Tag Archives: Family

Alcoholism and Drug Addiction are Family Diseases

 Addiction and alcoholism are not just a matter of curing the addict or alcoholic, the family also needs to acknowledge their pain and get help.

As Al-Anon states, families and friends are relieved and surprised when they learn they didn’t cause the alcoholism, they can’t cure it and they can’t control it.

The family with an alcoholic or substance abuser becomes dysfunctional and falls into chaos and crisis. It is no longer a healthy vibrant system. As the substance abuse progresses the family also becomes unwell: socially, financially, mentally, emotionally and even physically – with poor health resulting from various stress-related issues.

Spiritually there is a loss of hope and an end to contentment. Family members are unable to separate the illness from the person they love, so there is conflict between loving the substance abuser and holding them in contempt. An environment of trust, courtesy, respect, love and kindness is replaced with one of suspicion, fear, betrayal, depression and resentment.

Co-dependency develops as a response to the chaotic conditions in the family of the alcoholic/drug addict and produces unhealthy patterns of relating and behavior. Often co-dependents develop compulsions of their own and a loss of control very similar to that of the substance abuser.

Dysfunctional emotions, thinking and reactions between family members and the alcoholic or drug addict begin as coping mechanisms to help the family survive as they start experiencing deep emotional pain, but these soon become self-defeating. Co-dependency patterns may include controlling, perfectionism, repression of emotions, oppressive rules, a lack of true intimacy, and behavioral addictions, such as overworking, overspending, overeating, religiosity, etc.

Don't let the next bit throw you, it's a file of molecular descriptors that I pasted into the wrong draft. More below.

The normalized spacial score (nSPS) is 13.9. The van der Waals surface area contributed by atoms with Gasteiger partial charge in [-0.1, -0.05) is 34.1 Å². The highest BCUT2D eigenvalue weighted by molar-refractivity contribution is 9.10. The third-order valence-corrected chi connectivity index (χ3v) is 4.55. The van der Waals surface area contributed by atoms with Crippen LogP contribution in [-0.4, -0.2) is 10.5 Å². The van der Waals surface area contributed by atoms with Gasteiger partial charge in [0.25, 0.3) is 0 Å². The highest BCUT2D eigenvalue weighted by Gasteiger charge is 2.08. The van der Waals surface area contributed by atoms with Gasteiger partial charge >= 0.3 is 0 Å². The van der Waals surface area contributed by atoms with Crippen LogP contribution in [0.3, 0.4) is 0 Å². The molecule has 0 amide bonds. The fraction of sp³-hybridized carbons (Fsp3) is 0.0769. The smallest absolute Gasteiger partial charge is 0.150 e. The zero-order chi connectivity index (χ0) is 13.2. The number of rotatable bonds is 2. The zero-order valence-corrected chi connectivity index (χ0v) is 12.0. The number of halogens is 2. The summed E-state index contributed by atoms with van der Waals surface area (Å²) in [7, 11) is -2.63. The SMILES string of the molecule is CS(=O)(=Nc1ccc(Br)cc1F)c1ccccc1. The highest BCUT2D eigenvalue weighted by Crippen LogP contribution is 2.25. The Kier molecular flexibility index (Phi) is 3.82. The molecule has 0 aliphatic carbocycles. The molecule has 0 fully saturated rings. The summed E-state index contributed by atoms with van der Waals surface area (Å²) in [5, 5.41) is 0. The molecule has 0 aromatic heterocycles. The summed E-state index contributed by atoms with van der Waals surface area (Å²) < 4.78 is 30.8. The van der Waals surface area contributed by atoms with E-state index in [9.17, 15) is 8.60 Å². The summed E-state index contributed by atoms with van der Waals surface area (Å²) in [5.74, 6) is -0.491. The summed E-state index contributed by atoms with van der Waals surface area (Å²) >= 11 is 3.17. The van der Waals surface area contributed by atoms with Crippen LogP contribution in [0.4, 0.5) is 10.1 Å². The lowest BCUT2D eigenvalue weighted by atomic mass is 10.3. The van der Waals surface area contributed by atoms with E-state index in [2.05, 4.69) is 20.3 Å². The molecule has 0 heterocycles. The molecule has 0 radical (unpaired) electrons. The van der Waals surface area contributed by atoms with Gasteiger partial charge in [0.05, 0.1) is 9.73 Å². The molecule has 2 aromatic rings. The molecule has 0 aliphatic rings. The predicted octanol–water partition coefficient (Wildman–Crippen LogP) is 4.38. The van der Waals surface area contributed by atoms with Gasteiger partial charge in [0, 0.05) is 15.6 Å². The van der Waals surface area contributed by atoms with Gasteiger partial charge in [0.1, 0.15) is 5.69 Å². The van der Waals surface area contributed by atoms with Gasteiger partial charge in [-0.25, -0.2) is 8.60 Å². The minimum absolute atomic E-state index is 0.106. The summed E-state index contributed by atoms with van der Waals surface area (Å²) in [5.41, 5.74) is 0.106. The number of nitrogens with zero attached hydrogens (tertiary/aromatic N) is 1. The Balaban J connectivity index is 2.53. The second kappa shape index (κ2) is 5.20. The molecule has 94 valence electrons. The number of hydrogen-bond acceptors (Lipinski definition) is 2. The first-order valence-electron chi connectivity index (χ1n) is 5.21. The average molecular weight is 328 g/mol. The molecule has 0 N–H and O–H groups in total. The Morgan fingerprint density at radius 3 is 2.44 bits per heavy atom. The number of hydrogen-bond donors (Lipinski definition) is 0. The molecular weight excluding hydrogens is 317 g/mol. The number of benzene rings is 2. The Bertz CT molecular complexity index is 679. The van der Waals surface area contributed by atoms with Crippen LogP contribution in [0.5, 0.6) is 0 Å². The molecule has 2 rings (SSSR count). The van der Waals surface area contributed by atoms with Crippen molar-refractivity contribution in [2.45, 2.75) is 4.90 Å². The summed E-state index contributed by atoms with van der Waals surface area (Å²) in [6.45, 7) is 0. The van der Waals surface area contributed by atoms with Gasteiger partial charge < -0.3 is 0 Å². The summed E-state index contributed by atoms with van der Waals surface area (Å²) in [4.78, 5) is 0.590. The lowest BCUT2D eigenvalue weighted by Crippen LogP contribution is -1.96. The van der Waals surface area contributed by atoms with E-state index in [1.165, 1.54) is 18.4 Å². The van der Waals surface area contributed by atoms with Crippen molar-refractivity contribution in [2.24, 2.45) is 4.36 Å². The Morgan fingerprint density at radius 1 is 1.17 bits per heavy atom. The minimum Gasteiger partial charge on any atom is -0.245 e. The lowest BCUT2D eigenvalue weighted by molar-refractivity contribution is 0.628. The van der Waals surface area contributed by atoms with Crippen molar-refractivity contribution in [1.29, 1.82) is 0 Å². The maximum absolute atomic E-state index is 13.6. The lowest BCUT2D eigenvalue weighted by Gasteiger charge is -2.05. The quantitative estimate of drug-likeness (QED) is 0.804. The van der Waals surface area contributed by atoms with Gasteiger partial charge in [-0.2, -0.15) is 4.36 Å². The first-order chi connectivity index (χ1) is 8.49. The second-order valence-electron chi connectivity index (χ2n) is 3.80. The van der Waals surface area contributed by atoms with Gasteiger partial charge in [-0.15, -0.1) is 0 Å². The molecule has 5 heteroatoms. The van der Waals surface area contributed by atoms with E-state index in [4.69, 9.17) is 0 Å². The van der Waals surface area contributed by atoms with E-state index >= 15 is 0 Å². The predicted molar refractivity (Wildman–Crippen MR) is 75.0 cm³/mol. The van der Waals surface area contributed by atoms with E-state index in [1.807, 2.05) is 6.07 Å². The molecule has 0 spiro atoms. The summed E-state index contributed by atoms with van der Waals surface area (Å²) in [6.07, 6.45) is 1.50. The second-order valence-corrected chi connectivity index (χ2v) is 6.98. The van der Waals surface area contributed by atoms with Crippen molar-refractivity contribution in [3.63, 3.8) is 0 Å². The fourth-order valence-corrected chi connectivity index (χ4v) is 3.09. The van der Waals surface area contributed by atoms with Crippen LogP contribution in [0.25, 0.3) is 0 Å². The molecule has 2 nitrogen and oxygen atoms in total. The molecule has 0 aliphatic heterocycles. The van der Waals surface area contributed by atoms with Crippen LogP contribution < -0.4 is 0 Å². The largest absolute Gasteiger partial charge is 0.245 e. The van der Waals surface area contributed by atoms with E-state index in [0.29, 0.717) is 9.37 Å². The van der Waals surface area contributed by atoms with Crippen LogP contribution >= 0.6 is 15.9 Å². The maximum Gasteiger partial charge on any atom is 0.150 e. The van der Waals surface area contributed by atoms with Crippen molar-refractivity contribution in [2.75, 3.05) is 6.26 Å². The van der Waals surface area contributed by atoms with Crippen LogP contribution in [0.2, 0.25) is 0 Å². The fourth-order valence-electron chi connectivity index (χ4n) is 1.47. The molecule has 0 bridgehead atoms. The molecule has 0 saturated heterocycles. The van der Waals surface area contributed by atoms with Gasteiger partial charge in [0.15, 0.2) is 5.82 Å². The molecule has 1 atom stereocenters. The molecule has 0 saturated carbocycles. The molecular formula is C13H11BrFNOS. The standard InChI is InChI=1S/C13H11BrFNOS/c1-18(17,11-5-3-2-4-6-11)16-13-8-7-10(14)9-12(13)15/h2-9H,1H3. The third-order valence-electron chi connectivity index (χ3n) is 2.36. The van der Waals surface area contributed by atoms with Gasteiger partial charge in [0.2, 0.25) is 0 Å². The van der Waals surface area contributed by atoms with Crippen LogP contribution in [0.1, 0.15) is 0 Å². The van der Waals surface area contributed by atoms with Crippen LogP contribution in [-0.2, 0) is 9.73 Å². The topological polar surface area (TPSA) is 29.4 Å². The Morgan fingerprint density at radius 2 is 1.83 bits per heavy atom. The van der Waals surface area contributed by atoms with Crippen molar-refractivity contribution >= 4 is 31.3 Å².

Families with members suffering drug addiction or alcoholism also have patterns of denial. They fail to acknowledge the extent or progression of the problem. Types of denial include anger, blame, minimizing the problem, excuses, evasion and deflection. Denial blinds the alcoholic or substance abuser and their family from recognizing the truth.

Enabling is a common response to addiction that takes many forms. It allows the alcoholic or drug addict to avoid the consequences of his or her substance abuse and behavior. The enabler is a friend or family member who tries to help the alcoholic or drug addict and who will lie for and rescue the substance abuser or alcoholic from various calamities. While the enabler may think he or she is helping the person with an addiction the opposite is true. Enablers allow the disease of addiction to progress to more acute levels.

I believe the client’s recovery is contingent on their family’s recovery. That’s why treatment should include educational and family group therapy sessions. In this safe environment both the addict/alcoholic and the family can be given an opportunity to begin the healing of the sometimes catastrophic consequences of their substance abuse.

Self-care and the care of other family members must become the priority. Don’t allow the family life to be overshadowed by the negativity of addiction. Alcoholism and drug addiction can cause isolation, guilt and shame. By breaking the cycle of silence and denial both the addict or alcoholic and their loved ones can begin to understand, release shame and process bottled-up feelings. They learn that everyone is responsible – no one is to blame.

Family members need to realize that they need help regardless of the addict’s or alcoholic’s commitment to recovery. They can begin by focusing on their own pain, learning about the disease and detaching from the alcoholic or drug addict with love.

I am constantly amazed by the reconciliation and healing that families experience when they reach out for help.

– Sharon Jackson

You should know that there is a substance abuse treatment that can effectively deal with this condition and it can be found in drug treatment center. If a sufferer will enroll to a drug rehab program, it will lead for a more efficient approach towards the condition.

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Family Dynamics of Addiction and Recovery – How to “Let Go” to Regain Your Own Peace of Mind